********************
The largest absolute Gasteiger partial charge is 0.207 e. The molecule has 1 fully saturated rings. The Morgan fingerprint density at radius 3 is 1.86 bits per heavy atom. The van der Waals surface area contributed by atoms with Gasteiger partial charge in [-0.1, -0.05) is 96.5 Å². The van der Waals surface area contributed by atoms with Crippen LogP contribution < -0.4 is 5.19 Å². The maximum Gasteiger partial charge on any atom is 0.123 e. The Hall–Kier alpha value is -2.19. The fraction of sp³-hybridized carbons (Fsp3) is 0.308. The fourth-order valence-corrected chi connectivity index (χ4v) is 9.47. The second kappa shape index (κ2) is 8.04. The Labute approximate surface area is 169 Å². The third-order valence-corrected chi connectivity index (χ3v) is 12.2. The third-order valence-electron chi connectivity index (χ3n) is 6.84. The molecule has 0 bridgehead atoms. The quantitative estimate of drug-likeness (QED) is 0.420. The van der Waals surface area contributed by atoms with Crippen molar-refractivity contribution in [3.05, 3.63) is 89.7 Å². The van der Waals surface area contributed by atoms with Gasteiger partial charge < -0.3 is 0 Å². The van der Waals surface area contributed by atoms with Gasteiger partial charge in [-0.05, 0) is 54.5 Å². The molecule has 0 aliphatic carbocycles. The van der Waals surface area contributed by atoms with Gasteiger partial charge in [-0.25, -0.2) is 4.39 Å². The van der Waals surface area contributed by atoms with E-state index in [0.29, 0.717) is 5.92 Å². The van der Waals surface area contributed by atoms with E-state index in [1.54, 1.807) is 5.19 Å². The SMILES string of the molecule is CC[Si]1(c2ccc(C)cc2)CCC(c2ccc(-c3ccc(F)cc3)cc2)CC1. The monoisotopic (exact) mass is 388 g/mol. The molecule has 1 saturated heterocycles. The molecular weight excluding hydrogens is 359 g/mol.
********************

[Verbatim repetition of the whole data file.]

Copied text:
The largest absolute Gasteiger partial charge is 0.207 e. The molecule has 1 fully saturated rings. The Morgan fingerprint density at radius 3 is 1.86 bits per heavy atom. The van der Waals surface area contributed by atoms with Gasteiger partial charge in [-0.1, -0.05) is 96.5 Å². The van der Waals surface area contributed by atoms with Crippen LogP contribution < -0.4 is 5.19 Å². The maximum Gasteiger partial charge on any atom is 0.123 e. The Hall–Kier alpha value is -2.19. The fraction of sp³-hybridized carbons (Fsp3) is 0.308. The fourth-order valence-corrected chi connectivity index (χ4v) is 9.47. The second kappa shape index (κ2) is 8.04. The Labute approximate surface area is 169 Å². The third-order valence-corrected chi connectivity index (χ3v) is 12.2. The third-order valence-electron chi connectivity index (χ3n) is 6.84. The molecule has 0 bridgehead atoms. The quantitative estimate of drug-likeness (QED) is 0.420. The van der Waals surface area contributed by atoms with Crippen molar-refractivity contribution in [3.05, 3.63) is 89.7 Å². The van der Waals surface area contributed by atoms with Gasteiger partial charge < -0.3 is 0 Å². The van der Waals surface area contributed by atoms with Gasteiger partial charge in [-0.05, 0) is 54.5 Å². The molecule has 0 aliphatic carbocycles. The van der Waals surface area contributed by atoms with Gasteiger partial charge in [-0.25, -0.2) is 4.39 Å². The van der Waals surface area contributed by atoms with E-state index in [0.29, 0.717) is 5.92 Å². The van der Waals surface area contributed by atoms with E-state index in [1.54, 1.807) is 5.19 Å². The SMILES string of the molecule is CC[Si]1(c2ccc(C)cc2)CCC(c2ccc(-c3ccc(F)cc3)cc2)CC1. The monoisotopic (exact) mass is 388 g/mol. The molecule has 1 saturated heterocycles. The molecular weight excluding hydrogens is 359 g/mol.